Monday, March 9, 2009

To Fred or not to Fred

Moving Lewis to the third spot will free him to swing with abandon.

From Chris Haft's 3/8/09 piece "Lewis ready to slug from third spot" on the team website.

Lewis did what was required from him last season, ranking fourth in the National League by averaging 4.23 pitches per plate appearance.

Does the number of pitches per plate appearance correlate with hitting? That is, do guys who see a lot of pitches have higher batting averages, slugging percentages, and on-base percentages? When I see a stat like that I think (1) who is ahead of him? and (2) what is the league rate?

Intuitively, it would seem that good hitters see more pitches. In order to get a walk, you have to see 4 pitches, which is higher than the league average (3.81 in 2008 for the NL--stat from THT team pages). We all watched Bonds take pitches, and many of the big sluggers (McGwire, Frank Thomas, Jack Clark) also walked a lot.

But is there are correlation? The Giants seem to believe that taking pitches is good in the leadoff spot and bad in the three-hole. Is that the case? Certainly Fred Lewis struck out a lot last year. It would be nice to see more hits and fewer called third strikes. But patience and selectivity seem like important qualities in your "best hitter" (Lansfordian for no. 3 guy).

. . . if he's going to hit third, we need him to hit home runs . . .

I can't argue with that, Carney. But what made Lewis a guy to get excited about last year, at least for me, was his cerebral approach. He seemed to make a conscious effort to learn the strike zone and learn the umpires. It seemed like he was taking the long view--that he would be a better hitter down the road if he took a few more pitches. I guess the road has come to an end in 2009. He's "da man" now, and will have to provide our dink-dink-dink lineup with some pop. I'm confident he will show improvement and continue to impress. He's a bona fide major-league starter now, and the team expects a lot from him. I hope he continues to be Fred, though. We've already got Bengie "how-quickly-can-I-get-this-AB-over-with" Molina. I'd like to at least get a sip of brew in when my "big hitters" come to the plate.

7 comments:

Bob said...

So, um, who's the guy in the photo on the left? When I click on it it tells me he's Matt Cain.

M.C. O'Connor said...

Jesus Guzman.

I left the link to B-R just for fun.

Chris said...

Hey Mark,

I'm a big Freddie fan, too. But, am I the only one who's a little worried with the BE MORE AGGRESSIVE tinkering that the Giants are trying to do with Flew? Fred's modest OBP skills have always been one of his strengths as a hitter. I fear that trying to change his plate approach will only end in tears.

He's never really posted huge power numbers, even in the minors. He's athletic as hell, but I think expecting him to develop power just by changing his batting position (Poof! You're now a power hitter!) is a little, um, how do I say it nicely...insane?

Am I overreacting here? Talk me down off the ledge, buddy.

(Great post, RMC has been rocking my word lately, keep it up guys)

M.C. O'Connor said...

Don't jump. Think of the mess.

AND you're a newlywed!!

So--step back from the ledge, son. It'll be all right.

(I, too, am terrified about this Dusty Bakeresque fear of taking pitches. And this weird notion that moving a guy's lineup spot changes him in deep, fundamental ways.)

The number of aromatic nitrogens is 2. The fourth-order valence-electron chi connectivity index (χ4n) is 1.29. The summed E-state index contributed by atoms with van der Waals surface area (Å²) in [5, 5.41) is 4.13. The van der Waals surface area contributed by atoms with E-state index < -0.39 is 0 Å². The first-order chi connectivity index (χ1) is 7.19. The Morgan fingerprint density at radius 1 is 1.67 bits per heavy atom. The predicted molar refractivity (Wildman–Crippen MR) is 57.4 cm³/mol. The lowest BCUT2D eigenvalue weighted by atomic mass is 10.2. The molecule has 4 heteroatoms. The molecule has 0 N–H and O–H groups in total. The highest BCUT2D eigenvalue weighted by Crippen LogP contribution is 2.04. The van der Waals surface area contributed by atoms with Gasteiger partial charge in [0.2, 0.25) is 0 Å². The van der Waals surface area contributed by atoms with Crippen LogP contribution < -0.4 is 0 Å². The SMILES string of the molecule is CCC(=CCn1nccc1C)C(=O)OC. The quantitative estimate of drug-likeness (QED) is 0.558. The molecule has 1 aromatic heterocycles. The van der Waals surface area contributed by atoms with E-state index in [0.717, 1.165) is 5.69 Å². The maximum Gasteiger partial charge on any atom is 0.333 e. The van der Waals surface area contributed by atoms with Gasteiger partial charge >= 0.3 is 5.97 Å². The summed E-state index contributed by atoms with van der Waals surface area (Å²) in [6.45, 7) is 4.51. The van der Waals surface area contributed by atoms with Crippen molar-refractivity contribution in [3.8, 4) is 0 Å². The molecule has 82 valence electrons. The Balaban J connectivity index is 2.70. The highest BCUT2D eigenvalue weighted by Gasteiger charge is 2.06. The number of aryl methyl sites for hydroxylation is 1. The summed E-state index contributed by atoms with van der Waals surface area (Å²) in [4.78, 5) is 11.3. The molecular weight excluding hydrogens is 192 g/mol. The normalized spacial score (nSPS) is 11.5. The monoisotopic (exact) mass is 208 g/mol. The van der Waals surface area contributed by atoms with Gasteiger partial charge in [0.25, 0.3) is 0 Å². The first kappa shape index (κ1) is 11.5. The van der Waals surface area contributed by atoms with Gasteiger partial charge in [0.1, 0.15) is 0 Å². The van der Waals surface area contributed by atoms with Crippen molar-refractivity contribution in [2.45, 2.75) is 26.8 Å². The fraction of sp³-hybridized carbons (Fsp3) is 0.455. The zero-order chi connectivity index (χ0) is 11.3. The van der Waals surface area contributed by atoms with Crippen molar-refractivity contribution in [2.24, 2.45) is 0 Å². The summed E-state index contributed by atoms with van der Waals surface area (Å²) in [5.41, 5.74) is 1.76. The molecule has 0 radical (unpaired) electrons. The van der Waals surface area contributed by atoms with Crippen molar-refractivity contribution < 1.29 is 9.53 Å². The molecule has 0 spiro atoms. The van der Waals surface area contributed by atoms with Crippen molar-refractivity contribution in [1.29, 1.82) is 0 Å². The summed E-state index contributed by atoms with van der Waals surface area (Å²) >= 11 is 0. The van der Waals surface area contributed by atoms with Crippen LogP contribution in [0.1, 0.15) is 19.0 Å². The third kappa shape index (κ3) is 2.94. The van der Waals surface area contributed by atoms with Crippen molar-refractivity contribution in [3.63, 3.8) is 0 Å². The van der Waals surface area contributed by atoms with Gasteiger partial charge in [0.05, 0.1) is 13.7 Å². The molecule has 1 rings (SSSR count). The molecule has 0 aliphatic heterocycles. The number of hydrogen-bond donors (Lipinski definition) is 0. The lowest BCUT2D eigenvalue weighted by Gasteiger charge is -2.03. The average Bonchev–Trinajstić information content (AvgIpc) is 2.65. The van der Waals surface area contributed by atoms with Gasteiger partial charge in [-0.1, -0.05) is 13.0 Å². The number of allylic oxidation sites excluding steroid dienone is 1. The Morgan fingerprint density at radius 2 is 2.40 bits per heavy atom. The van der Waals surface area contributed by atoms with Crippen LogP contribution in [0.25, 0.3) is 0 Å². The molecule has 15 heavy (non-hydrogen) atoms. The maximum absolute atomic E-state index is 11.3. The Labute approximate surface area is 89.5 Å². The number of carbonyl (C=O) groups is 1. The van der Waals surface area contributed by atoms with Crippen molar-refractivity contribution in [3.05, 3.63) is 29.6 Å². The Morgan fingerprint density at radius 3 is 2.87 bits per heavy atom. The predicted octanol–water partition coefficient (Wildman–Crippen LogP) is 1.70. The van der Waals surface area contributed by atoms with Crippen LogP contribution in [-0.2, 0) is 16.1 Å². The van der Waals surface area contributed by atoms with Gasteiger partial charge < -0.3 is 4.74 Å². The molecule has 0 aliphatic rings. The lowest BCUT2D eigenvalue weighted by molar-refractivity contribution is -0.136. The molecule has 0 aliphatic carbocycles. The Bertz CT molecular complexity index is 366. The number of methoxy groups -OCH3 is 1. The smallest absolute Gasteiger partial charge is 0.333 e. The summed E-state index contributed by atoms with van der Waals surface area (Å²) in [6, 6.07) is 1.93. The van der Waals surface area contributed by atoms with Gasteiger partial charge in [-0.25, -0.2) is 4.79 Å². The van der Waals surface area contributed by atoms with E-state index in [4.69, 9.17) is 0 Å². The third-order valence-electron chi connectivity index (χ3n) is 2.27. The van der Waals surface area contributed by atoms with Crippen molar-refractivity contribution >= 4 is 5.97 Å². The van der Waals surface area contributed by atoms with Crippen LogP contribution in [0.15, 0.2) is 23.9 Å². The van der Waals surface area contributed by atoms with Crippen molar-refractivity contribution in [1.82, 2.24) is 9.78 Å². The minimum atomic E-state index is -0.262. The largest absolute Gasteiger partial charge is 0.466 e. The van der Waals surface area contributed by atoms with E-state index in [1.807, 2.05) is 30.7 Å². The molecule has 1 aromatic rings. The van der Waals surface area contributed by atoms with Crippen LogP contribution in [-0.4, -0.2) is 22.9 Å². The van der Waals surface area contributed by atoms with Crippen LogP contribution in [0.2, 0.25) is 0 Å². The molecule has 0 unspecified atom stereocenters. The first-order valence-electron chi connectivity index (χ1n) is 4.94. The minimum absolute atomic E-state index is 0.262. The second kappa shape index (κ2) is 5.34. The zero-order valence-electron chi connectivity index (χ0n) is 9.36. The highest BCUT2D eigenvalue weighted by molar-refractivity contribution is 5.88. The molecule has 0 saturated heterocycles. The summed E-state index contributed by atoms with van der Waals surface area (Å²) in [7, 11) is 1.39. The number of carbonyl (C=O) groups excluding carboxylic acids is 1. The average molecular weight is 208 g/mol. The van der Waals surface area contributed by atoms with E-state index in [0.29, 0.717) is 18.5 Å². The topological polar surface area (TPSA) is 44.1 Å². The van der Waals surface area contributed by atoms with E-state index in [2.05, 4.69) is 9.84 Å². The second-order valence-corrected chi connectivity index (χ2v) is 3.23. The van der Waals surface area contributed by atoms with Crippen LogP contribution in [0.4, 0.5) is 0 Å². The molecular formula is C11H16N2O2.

allfrank said...

Man, talk about an over reaction. Not just you, this is the 3d or 4th blog I have read this on. Oh, and I like your blog, too.
But, there are differences in the role of the leadoff hitter and the 3d place hitter. Fred did what he was supposed to do last year, take pitches, see pitches, make the pitcher throw pitches, work him for a walk, if possible. It is just true that his role is different this year. It's sort of like saying there are differences playing LF vs RF. But if your RF goes to LF for some reason, it is not necessary to panic. FLew, in the interview about this subject didn't have a problem with it - he is more looking for a pitch to drive as opposed to seeing as many pitches as he can. To me, that is not a problem. Instead of working the count, if he is looking for an inside FB and gets it on the 1st pitch, he's gonna be whalin.' And I'm all for it.
Next, I think the 'low power' throughout his career could be misleading. FLew, really, has just learned to hit. Now may be the time to learn a different style of hitting. I think you sell him short if you say he is "only" a high OBP, leadoff type. I think he is good for 11 triples and 17 HRs. Let him develop that part of his skill set.

M.C. O'Connor said...

I'm not concerned about Fred. He seems like a smart guy and I agree that his development is different than most prospects. I think he can hit 20 HRs in a full season.

What bothers me is the stupid talk emanating from the brain trust. We don't appear to have any organizational philosophy, or, if we do, we are stuck in the "walks clog up the basepaths" mentality. Arrrgh!

And thanks for dropping by.

Theo said...

The real problem is much like there is no natural fourth hitter on this team there isn't a natural fit for the three hole either.

I was content with Pablito taking that spot, and letting Fred grow into his power lower in the order.

Not to imply F-Lew is mentally fragile, but I think Sandoval is more capable of hitting in that all important three spot.

Your right, this organization has no philosophy. Perhaps that's the "Giants Way."